If non-compliances are sufficiently serious, the European Commission in agreement with EU countries may take stronger actions. These include legal action, restrictions or even bans on the movement of goods or animals.
What else is done?
The Directorate-General for Health and Food Safety produces overview reports, which summarise the situation in a certain sector across Europe on a given topic. Overview reports are presented to the EU countries through the Standing Committee on Plants, Animals, Food and Feed and other similar committees. They are also discussed with stakeholders through external seminars and training. This helps with implementation, or may help in the production or review of EU legislation. Overview reports are also be used in training sessions, mainly in the framework of the Better Training for Safer Food (BTSF) programme.
The division for health and food audits and analysis also performs a number of other significant activities as briefly summarised below.
The health and food audits and analysis directorate carries out a range of other controls or analyses on
- Non-EU countries access to EU market: it evaluates the files submitted by non-EU countries to support their requests to export meat and meat products, milk and dairy products, fish and poultry to the EU. This evaluation determines whether the country can satisfy the EU import requirements for the commodities in question. Once the non-EU countries are approved, the establishments authorised for the export are listed.
- Residues of veterinary medicinal products in food of animal origin: it evaluates the residue monitoring plans submitted by the EU countries and by non-EU countries. For these countries, this work has a direct bearing on their export status and ability to trade products of animal origin to the EU.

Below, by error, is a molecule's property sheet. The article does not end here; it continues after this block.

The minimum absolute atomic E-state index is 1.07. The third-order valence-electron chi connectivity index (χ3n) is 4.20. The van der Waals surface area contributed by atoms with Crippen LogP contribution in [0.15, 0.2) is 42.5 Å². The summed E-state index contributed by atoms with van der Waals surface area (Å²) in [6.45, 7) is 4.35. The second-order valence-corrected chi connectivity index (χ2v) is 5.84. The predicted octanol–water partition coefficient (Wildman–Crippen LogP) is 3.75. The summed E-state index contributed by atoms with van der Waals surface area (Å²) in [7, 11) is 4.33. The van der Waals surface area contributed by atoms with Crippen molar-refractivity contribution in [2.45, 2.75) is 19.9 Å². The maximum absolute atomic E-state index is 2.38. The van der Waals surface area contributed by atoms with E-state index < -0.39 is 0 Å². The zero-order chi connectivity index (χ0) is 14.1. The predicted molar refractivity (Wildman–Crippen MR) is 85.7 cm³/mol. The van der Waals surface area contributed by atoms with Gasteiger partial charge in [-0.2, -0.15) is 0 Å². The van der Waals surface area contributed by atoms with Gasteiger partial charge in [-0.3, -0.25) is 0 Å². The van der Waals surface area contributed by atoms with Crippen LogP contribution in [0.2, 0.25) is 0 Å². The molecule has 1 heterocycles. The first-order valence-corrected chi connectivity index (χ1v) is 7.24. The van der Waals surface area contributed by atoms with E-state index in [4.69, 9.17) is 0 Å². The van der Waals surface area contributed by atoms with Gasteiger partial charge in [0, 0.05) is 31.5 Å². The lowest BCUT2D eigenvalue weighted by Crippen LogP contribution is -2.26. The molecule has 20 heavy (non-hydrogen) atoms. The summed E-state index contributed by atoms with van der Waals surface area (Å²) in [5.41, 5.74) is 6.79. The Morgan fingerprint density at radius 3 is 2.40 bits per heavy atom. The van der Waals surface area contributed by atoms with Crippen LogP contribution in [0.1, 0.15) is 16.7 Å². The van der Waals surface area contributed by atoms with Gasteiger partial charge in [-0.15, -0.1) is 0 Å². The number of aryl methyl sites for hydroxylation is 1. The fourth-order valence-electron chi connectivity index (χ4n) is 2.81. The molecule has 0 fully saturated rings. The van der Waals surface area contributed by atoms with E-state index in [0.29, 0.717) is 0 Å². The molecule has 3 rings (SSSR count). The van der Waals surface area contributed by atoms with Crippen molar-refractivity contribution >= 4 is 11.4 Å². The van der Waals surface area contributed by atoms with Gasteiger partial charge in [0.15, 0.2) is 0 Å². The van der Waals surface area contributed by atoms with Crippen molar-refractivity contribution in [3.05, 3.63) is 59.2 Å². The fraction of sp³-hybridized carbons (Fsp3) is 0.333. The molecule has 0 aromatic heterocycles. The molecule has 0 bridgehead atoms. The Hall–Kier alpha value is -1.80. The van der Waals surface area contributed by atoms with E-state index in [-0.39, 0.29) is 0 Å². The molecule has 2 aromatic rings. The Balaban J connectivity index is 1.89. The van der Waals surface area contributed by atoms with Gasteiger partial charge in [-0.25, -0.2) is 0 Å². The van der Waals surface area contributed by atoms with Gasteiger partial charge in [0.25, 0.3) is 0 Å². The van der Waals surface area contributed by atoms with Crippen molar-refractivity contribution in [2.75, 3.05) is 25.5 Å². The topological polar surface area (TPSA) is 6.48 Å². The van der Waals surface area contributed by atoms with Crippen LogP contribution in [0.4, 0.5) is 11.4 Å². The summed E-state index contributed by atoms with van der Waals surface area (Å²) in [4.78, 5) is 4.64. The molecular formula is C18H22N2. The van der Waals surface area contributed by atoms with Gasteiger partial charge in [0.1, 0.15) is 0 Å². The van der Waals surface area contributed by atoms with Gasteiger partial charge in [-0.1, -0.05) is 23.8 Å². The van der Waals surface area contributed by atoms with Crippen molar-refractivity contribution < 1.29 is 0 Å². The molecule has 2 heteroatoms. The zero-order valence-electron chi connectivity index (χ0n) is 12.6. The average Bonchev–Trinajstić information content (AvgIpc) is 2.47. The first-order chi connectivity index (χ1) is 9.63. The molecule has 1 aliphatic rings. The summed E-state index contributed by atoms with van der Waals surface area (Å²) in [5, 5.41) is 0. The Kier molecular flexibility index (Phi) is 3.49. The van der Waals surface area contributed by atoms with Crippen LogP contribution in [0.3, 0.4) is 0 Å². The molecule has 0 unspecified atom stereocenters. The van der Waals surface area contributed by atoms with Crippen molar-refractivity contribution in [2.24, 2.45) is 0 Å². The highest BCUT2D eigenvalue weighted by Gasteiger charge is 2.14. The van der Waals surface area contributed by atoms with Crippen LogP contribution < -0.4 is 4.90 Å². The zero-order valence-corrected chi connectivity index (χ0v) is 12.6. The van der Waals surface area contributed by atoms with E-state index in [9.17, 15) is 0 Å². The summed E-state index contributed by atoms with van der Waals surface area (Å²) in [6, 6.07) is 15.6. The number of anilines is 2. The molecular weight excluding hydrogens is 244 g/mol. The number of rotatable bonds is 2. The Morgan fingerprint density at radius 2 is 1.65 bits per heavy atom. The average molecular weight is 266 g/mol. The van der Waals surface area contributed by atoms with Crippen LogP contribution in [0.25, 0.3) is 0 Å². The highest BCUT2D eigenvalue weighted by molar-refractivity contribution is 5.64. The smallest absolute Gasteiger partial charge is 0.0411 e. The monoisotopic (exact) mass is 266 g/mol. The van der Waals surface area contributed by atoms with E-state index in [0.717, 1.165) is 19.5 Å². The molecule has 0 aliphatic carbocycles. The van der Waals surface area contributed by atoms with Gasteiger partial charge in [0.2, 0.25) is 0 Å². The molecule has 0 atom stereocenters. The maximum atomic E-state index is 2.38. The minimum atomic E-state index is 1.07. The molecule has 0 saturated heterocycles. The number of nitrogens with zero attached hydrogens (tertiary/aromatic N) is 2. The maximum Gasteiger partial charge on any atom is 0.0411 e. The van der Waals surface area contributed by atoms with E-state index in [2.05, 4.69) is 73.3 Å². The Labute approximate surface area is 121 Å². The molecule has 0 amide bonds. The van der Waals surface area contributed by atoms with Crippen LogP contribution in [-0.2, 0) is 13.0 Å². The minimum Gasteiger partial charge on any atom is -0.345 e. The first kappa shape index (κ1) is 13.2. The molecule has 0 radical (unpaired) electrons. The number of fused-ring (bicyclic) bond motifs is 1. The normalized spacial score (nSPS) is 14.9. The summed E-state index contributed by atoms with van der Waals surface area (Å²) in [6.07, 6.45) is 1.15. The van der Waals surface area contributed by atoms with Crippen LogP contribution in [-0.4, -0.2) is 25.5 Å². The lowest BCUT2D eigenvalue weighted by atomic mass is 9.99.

- Import controls: it is responsible for the technical evaluation of the EU country plans related to the facilities at Border Control Posts (BCPs). This includes new BCPs as well as modifications to existing facilities. The outcome of these evaluations supports the review of the list of approved BCPs.
- Human pharmaceuticals: it assesses non-EU countries' legislation governing good manufacturing practices for pharmacologically active substances, which contributes to the listing of non-EU countries having an equivalent system to that in the EU.
- Medical devices - Joint assessments: these controls aim to ensure that only appropriately resourced, adequately performing and reliable notified bodies in the field of medical devices are designated. Notified bodies are conformity assessment bodies responsible for checking that medical devices meet the relevant legal requirements, resulting in certification and CE marking. Joint assessment teams are composed of experts from the Commission and national designating authorities.